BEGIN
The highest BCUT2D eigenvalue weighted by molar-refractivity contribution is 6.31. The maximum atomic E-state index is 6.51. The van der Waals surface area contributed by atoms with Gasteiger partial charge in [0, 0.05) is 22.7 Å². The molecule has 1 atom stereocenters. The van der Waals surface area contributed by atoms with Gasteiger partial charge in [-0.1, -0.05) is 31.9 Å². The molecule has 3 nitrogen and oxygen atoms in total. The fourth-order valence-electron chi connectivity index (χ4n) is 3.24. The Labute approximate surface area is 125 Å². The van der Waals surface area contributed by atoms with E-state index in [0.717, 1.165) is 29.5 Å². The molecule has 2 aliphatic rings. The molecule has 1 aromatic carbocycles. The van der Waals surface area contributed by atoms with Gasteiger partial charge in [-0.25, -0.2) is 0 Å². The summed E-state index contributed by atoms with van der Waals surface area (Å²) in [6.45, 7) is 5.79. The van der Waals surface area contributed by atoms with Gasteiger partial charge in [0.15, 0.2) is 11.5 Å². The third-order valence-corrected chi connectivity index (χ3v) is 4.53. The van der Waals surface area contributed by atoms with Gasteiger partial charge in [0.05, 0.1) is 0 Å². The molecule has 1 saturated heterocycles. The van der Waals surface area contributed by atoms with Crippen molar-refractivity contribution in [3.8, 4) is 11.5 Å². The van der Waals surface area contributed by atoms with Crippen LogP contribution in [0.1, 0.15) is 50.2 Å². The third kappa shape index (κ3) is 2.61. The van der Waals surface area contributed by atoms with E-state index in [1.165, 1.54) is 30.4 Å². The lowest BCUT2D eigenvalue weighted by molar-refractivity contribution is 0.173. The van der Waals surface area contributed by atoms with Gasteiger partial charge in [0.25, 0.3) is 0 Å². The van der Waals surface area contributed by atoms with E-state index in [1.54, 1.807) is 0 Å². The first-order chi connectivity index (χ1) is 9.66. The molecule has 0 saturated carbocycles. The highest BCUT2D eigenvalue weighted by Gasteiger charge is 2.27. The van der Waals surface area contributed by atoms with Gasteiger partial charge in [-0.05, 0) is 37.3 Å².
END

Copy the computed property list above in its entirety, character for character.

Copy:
The highest BCUT2D eigenvalue weighted by molar-refractivity contribution is 6.31. The maximum atomic E-state index is 6.51. The van der Waals surface area contributed by atoms with Gasteiger partial charge in [0, 0.05) is 22.7 Å². The molecule has 1 atom stereocenters. The van der Waals surface area contributed by atoms with Gasteiger partial charge in [-0.1, -0.05) is 31.9 Å². The molecule has 3 nitrogen and oxygen atoms in total. The fourth-order valence-electron chi connectivity index (χ4n) is 3.24. The Labute approximate surface area is 125 Å². The van der Waals surface area contributed by atoms with E-state index in [0.717, 1.165) is 29.5 Å². The molecule has 2 aliphatic rings. The molecule has 1 aromatic carbocycles. The van der Waals surface area contributed by atoms with Gasteiger partial charge in [-0.25, -0.2) is 0 Å². The summed E-state index contributed by atoms with van der Waals surface area (Å²) in [6.45, 7) is 5.79. The van der Waals surface area contributed by atoms with Gasteiger partial charge in [0.15, 0.2) is 11.5 Å². The third-order valence-corrected chi connectivity index (χ3v) is 4.53. The van der Waals surface area contributed by atoms with Gasteiger partial charge in [0.05, 0.1) is 0 Å². The molecule has 1 saturated heterocycles. The van der Waals surface area contributed by atoms with Crippen molar-refractivity contribution in [3.8, 4) is 11.5 Å². The van der Waals surface area contributed by atoms with Crippen LogP contribution in [0.1, 0.15) is 50.2 Å². The third kappa shape index (κ3) is 2.61. The van der Waals surface area contributed by atoms with E-state index in [1.165, 1.54) is 30.4 Å². The lowest BCUT2D eigenvalue weighted by molar-refractivity contribution is 0.173. The van der Waals surface area contributed by atoms with Gasteiger partial charge in [0.25, 0.3) is 0 Å². The van der Waals surface area contributed by atoms with E-state index in [1.54, 1.807) is 0 Å². The first-order chi connectivity index (χ1) is 9.66. The molecule has 0 saturated carbocycles. The highest BCUT2D eigenvalue weighted by Gasteiger charge is 2.27. The van der Waals surface area contributed by atoms with Gasteiger partial charge in [-0.05, 0) is 37.3 Å².